The information contained in the ICIJ Offshore Leaks Database is just a fraction of the leaked files of the Paradise Papers, the Panama Papers, the Offshore Leaks and the Bahamas Leaks investigations. We recommend caution before drawing any conclusions, as many people and entities have the same or similar names. We suggest you confirm the identities of any individuals or entities found in the database using addresses or other identifiable information.
The data comes directly from the leaked files ICIJ has received throughout different investigations and each set goes through a specific year. Keep in mind that some information, like the status of a company and its shareholders, might have changed over time.
This database contains information about offshore entities, officers, intermediaries and addresses:
A company, trust or fund created by an agent in a low-tax jurisdiction that often attracts non-resident clients through preferential tax treatment.
Agent (registered agent or offshore service provider):
Firm in an offshore jurisdiction that incorporates, registers and manages an offshore entity at the request of a client.
A person or company who plays a role in an offshore entity.
A go-between for someone seeking an offshore corporation and an offshore service provider -- usually a law-firm or a middleman that asks an offshore service provider to create an offshore firm for a client.
Contact postal address as it appears in the original databases obtained by ICIJ.
These are some useful definitions of other terms used in this application, which originate from the terminology that appeared in the leaked records:
Beneficial owner (ultimate beneficial owner (UBO) or beneficiary):
The true owner of a company. In the offshore world, the identity of beneficial owners is often kept secret.
Shares that are considered owned by whoever physically holds a share certificate. Bearer shares provide one of the deepest levels of secrecy. Many countries have banned bearer shares because they are considered a facilitator of tax evasion and money laundering. In the database, bearer shares are sometimes referred to in Spanish as “Portador.”
A person or company that acts on behalf of the beneficial owner of an entity to provide an extra level of secrecy.
A stand-in who controls a company on paper but exercises no real authority over its activities.
A person who is listed as a shareholder on a company’s documents but has no real power over the company or claim to its assets. This is common practice in offshore financial structures to hide the identity of the real owner.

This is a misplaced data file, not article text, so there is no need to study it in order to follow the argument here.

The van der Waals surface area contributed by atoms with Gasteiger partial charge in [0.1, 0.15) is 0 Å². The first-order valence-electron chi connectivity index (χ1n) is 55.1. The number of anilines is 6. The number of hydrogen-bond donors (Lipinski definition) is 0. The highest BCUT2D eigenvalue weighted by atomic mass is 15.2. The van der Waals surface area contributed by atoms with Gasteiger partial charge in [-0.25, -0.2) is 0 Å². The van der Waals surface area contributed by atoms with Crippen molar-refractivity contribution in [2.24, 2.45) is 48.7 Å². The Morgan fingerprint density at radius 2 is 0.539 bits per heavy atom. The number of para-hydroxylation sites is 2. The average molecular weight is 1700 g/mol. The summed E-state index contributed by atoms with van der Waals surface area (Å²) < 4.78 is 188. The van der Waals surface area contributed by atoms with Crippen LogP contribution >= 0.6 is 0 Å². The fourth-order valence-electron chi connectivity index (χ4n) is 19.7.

Power of attorney:
Authorization to represent the offshore company. It can confer rights that include managing the company without any limitation, carrying out contracts, purchasing products and borrowing or lending money. Each authorization notes which powers are granted to the person who will act on behalf of the company and whether they are general or specific.
The date when an offshore entity was created.
The date when an offshore entity stopped being active.
The date when a client told the agent to deactivate the offshore entity, which could be reactivated at a later date.
Struck off Date:
A company becomes struck off when it fails to be in good standing, which happens if it fails to pay license fees. In the offshore world, this is the equivalent to closing an entity, although it can be reactivated at a later date if the fees start being paid again.
An internal account created by the offshore services firm to record miscellaneous charges of an officer or master client.
In this database, it is information that relates to the jurisdiction where an entity may have fiscal duties.
And here’s some terminology connected to trusts:
A legal arrangement in which an individual transfers personally owned assets to a trustee.
A person who holds title to the assets in a trust and is responsible for administering the assets on behalf of the beneficiaries of the trust.
A person who is entitled to certain financial benefits under a trust arrangement. Sometimes beneficiaries are not aware of their role in a trust because the neither the settlor nor the trustee has notified them.